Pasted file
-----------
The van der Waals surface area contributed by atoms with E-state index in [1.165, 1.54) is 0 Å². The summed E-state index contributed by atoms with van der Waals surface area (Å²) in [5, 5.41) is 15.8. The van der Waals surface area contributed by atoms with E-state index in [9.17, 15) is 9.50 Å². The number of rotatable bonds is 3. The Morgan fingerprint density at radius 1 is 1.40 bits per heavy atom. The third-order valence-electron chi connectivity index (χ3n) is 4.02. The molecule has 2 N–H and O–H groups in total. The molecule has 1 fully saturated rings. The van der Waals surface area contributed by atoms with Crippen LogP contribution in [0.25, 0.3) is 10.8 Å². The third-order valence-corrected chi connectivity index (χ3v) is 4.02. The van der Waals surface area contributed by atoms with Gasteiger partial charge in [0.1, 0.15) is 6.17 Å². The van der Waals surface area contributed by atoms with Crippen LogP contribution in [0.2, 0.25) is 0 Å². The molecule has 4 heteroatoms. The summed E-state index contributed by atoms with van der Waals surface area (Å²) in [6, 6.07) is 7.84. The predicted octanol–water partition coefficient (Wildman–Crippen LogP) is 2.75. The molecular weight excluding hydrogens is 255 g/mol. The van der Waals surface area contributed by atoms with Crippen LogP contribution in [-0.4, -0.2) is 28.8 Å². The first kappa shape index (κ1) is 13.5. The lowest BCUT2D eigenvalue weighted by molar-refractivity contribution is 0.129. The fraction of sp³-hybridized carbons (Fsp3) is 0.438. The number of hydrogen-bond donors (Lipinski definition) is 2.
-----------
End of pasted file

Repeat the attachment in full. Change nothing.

The van der Waals surface area contributed by atoms with E-state index in [1.165, 1.54) is 0 Å². The summed E-state index contributed by atoms with van der Waals surface area (Å²) in [5, 5.41) is 15.8. The van der Waals surface area contributed by atoms with E-state index in [9.17, 15) is 9.50 Å². The number of rotatable bonds is 3. The Morgan fingerprint density at radius 1 is 1.40 bits per heavy atom. The third-order valence-electron chi connectivity index (χ3n) is 4.02. The molecule has 2 N–H and O–H groups in total. The molecule has 1 fully saturated rings. The van der Waals surface area contributed by atoms with Crippen LogP contribution in [0.25, 0.3) is 10.8 Å². The third-order valence-corrected chi connectivity index (χ3v) is 4.02. The van der Waals surface area contributed by atoms with Gasteiger partial charge in [0.1, 0.15) is 6.17 Å². The van der Waals surface area contributed by atoms with Crippen LogP contribution in [0.2, 0.25) is 0 Å². The molecule has 4 heteroatoms. The summed E-state index contributed by atoms with van der Waals surface area (Å²) in [6, 6.07) is 7.84. The predicted octanol–water partition coefficient (Wildman–Crippen LogP) is 2.75. The molecular weight excluding hydrogens is 255 g/mol. The van der Waals surface area contributed by atoms with Crippen LogP contribution in [-0.4, -0.2) is 28.8 Å². The first kappa shape index (κ1) is 13.5. The lowest BCUT2D eigenvalue weighted by molar-refractivity contribution is 0.129. The fraction of sp³-hybridized carbons (Fsp3) is 0.438. The number of hydrogen-bond donors (Lipinski definition) is 2.